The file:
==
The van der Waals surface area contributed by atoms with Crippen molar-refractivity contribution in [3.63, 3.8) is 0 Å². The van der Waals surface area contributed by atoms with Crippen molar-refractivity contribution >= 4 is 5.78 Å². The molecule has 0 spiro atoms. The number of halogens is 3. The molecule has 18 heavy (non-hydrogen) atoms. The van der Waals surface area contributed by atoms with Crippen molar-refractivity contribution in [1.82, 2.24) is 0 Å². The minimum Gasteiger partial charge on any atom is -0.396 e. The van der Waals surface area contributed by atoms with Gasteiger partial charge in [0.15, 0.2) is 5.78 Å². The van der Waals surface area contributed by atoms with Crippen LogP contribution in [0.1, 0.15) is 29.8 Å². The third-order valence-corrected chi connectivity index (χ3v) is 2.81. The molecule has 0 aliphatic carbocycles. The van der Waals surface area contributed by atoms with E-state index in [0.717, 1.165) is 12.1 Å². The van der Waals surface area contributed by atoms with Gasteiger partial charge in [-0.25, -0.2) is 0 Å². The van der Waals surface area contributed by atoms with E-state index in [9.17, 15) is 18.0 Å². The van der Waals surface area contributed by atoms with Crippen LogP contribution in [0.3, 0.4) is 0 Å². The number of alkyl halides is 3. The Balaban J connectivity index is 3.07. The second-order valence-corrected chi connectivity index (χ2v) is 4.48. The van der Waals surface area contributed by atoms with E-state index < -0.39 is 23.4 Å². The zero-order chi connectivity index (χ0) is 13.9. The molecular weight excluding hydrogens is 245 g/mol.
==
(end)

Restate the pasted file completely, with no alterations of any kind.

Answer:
The van der Waals surface area contributed by atoms with Crippen molar-refractivity contribution in [3.63, 3.8) is 0 Å². The van der Waals surface area contributed by atoms with Crippen molar-refractivity contribution >= 4 is 5.78 Å². The molecule has 0 spiro atoms. The number of halogens is 3. The molecule has 18 heavy (non-hydrogen) atoms. The van der Waals surface area contributed by atoms with Crippen molar-refractivity contribution in [1.82, 2.24) is 0 Å². The minimum Gasteiger partial charge on any atom is -0.396 e. The van der Waals surface area contributed by atoms with Gasteiger partial charge in [0.15, 0.2) is 5.78 Å². The van der Waals surface area contributed by atoms with Crippen LogP contribution in [0.1, 0.15) is 29.8 Å². The third-order valence-corrected chi connectivity index (χ3v) is 2.81. The molecule has 0 aliphatic carbocycles. The van der Waals surface area contributed by atoms with E-state index in [0.717, 1.165) is 12.1 Å². The van der Waals surface area contributed by atoms with Gasteiger partial charge in [-0.25, -0.2) is 0 Å². The van der Waals surface area contributed by atoms with E-state index in [9.17, 15) is 18.0 Å². The van der Waals surface area contributed by atoms with Crippen LogP contribution in [0.3, 0.4) is 0 Å². The number of alkyl halides is 3. The Balaban J connectivity index is 3.07. The second-order valence-corrected chi connectivity index (χ2v) is 4.48. The van der Waals surface area contributed by atoms with E-state index < -0.39 is 23.4 Å². The zero-order chi connectivity index (χ0) is 13.9. The molecular weight excluding hydrogens is 245 g/mol.